Delaware Department of Justice
Attorney General
Kathy Jennings

18-IB15 3/12/2018 FOIA Opinion Letter to Ms. Kyle Gay on behalf of Residents for a Livable City re: FOIA Complaint Concerning the Trustees of the New Castle Common

PRINT VERSION: Attorney General Opinion No. 18-IB15


Attorney General Opinion No. 18-IB15

March 12, 2018


Kyle Evans Gay, Esq.
Connolly Gallagher LLP
1000 N. West Street
Suite 1400
Wilmington, DE 19801
RE:     FOIA Correspondence Regarding the Trustees of New Castle Common
Dear Ms. Gay:
We write regarding your correspondence, received on March 6, 2018, alleging that the Trustees of New Castle Common (“Trustees”) has violated the Delaware Freedom of Information Act, 29 Del. C. §§ 10001-10007 (“FOIA”).[1]  We treat your correspondence as a petition for a determination pursuant to 29 Del. C. § 10005(e) regarding whether a violation of FOIA has occurred or is about to occur (“Petition”).  As set forth more fully below, it is our determination that the Trustees has violated FOIA.  However, we decline your request to litigate this matter on your behalf.
On February 6, 2018, you submitted a FOIA request, on behalf of your client, Residents for a Livable City, LLC, to the Trustees for certain records.[2]  On February 16, 2018, the Trustees’ counsel sent you a letter denying your request on the basis that “[c]ontrary to the Attorney General’s [July 28, 2017] opinion, the Board of Trustees does not believe that the Trust is subject to FOIA.”[3]  The letter stated that the Trustees nonetheless has an interest in providing information requested by residents of the City of New Castle and suggested that a member of Residents for a Livable City contact the President of the Trust with a more specific request.[4]
In your Petition, you allege that the Trustees’ response amounted to a FOIA violation.  We agree.  Indeed, as we have previously made clear, we believe that the Trustees is a “public body” as defined by FOIA and, as such, must comply with FOIA’s mandates.[5]  Of course, this includes an obligation to make public records available for inspection and copying upon request.[6]  Here, while the Trustees did in fact deny access to certain records upon receipt of a written request,[7] its response makes clear that its basis for doing so is that it does not believe it is subject to FOIA in the first instance.[8]  Under the circumstances, and consistent with our prior ruling, it is our determination that the Trustees has violated FOIA by denying access to records without legal justification as required by FOIA.
Notwithstanding the foregoing, we decline your request that we take action in connection with the Trustees’ FOIA violation.  Importantly, this Office has no independent enforcement power under FOIA to impose remedies as contained in Section 10005(d).[9]  “Rather, our enforcement power would be limited to initiating suit, at our sole discretion, after a finding of a FOIA violation.”[10]  Assuming – without deciding – that your client is a Delaware citizen with rights under FOIA,[11] we decline to exercise our discretion to file suit on your client’s behalf at this time.  Among other reasons, we note that this matter does not raise a significant question about the interpretation of FOIA to the majority of public bodies within the State of Delaware.  Of course, while not intended to serve as legal advice, we also note that FOIA states that citizens “shall have the absolute right to file suit regardless of the determination of the Attorney General.”[12]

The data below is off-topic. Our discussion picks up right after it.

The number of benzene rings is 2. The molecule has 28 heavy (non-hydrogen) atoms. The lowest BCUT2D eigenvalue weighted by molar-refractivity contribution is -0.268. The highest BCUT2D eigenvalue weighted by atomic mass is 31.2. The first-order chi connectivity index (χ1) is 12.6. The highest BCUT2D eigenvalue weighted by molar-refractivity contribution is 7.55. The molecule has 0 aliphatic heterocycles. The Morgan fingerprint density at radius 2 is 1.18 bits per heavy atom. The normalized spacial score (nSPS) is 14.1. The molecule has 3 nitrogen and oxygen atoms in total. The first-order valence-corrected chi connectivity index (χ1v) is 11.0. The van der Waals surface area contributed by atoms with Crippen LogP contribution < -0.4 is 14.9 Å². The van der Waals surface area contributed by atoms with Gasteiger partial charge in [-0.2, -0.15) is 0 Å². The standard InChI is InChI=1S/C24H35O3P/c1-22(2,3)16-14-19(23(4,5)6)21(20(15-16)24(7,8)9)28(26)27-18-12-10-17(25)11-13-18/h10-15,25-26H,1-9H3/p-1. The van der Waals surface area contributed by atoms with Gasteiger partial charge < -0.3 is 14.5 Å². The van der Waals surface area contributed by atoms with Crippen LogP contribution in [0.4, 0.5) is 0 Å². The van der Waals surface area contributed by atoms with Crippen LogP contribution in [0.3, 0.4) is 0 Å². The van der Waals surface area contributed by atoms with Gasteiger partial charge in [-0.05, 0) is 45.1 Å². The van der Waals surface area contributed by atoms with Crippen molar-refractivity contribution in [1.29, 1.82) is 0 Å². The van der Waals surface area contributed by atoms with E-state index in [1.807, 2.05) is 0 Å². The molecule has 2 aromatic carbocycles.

Very truly yours,
/s/ Michelle E. Whalen
Michelle E. Whalen
Deputy Attorney General
/s/ Allison E. Reardon
Allison E. Reardon
State Solicitor
Andrew P. Taylor, Esq. (via email)
[1]           We note that you copied the Trustees’ President and its counsel on your Petition.
[2]           Petition at Ex. B.
[3]           Id. at Ex. C.
[4]           Id.
[5]           See Del. Op. Att’y Gen. 17-IB34, 2017 WL 3426274, at *4 (July 28, 2017) (“[W]e conclude that the Trustees is a public body and must comply with FOIA.”).
[6]           29 Del. C. § 10003(a).
[7]           See 29 Del. C. § 10003(h) (providing that public bodies must respond to a FOIA request within 15 business days and, if the public body denies the request, indicate the reasons for the denial).
[8]           As the Trustees disputes that it is a “public body,” the Trustees’ position appears to be that its records are not “public records” as defined by FOIA.
[9]           See 29 Del. C. § 10005(d) (“Remedies permitted by this section include an injunction, a declaratory judgment, writ of mandamus and/or other appropriate relief. The court may award attorney fees and costs to a successful plaintiff of any action brought under this section. The court may award attorney fees and costs to a successful defendant, but only if the court finds that the action was frivolous or was brought solely for the purpose of harassment.”) (emphases added).
[10]         Del. Op. Att’y Gen. 18-IB05, 2018 WL 1061276 at *7 (Jan. 30, 2018) (quoting 29 Del. C. § 10005(e)).
[11]         See Del. Op. Att’y Gen. 16-IB20, 2016 WL 5888776 (Sept. 30, 2016) (concluding that “citizen” as used in Delaware’s FOIA refers to citizens of the State of Delaware).
[12]         29 Del. C. § 10005(e).

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